Fisher & Paykel Healthcare -- which has announced a 26 per cent increase in full-year profit -- is looking to diversify into new areas.

The company posted a net profit of $97.1 million in the year ended March 31.

Chief executive Mike Daniell said the company would be looking to further development areas, including surgery.

"We've got a pretty exciting opportunity in surgery.


"We've been applying our technology to that area and to helping improve outcomes for patients undergoing laproscopic surgery.

"We're also seeing opportunities in open surgery where we might be able to reduce post-surgical complications," Daniell said.

Daniell admitted the move was "quite a new field" for the company, but said they had been able to take some of their current technology and apply it to the surgical area.

According to Daniell, an ageing population as well as increased spending in the healthcare sector had helped boost the company's success over the years.

"There is a big untapped number of patients we can help who are there already, and this number in total is growing every year because of the demographic.

"Healthcare spending is also increasing every year. In fact, China last year announced that they were going to triple their spending on healthcare between 2013 and 2020, and this is happening globally."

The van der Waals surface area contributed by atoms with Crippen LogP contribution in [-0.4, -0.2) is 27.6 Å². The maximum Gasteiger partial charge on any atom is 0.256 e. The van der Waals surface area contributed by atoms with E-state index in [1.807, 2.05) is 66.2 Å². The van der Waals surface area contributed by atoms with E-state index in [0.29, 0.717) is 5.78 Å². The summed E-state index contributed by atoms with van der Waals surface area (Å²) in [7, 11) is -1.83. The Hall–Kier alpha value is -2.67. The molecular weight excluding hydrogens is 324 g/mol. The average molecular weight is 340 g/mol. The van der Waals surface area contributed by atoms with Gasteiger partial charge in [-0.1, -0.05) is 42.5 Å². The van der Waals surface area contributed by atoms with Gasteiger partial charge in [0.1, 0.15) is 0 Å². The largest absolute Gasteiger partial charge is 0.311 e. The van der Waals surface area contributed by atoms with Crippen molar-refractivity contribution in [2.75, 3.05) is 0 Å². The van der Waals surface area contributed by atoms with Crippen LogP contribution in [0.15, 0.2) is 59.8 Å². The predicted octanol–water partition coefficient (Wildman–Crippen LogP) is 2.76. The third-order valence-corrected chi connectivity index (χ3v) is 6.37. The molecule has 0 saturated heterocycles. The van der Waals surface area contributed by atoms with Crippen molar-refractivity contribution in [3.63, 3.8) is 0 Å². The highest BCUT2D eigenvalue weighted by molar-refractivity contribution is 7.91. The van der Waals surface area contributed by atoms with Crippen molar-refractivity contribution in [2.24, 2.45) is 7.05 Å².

Daniell said further investment research and development (R&D), which had increased by 18 per cent this year to $54.1 million, would be focused on new products and improvements in the respiratory area, as well as expanding further into surgical opportunities.

"R&D is fundamental obviously to what we do. We're all about improving care and outcomes, efficiency and effectiveness of care and the only way to do that is to have better devices and systems that can do that," he said.

F&P Healthcare posted a 12 per cent gain in operating revenue from its respiratory humidification products to $336.9 million, and a 15 per cent increase in obstructive sleep apnoea products to $270 million.

The company will pay a dividend of 7c a share on July 4.

Craigs Investment Partners private wealth research analyst Mark Lister said the company had battled a high kiwi dollar.

"One thing that is important to note is that the New Zealand dollar was strong late last year, so that was really the only thing that held them back from releasing a result better than [our] expectations."

He said guidance for 2015 stated profit would be the same as this year.

Its shares closed up 6c at $4.23.

- additional reporting BusinessDesk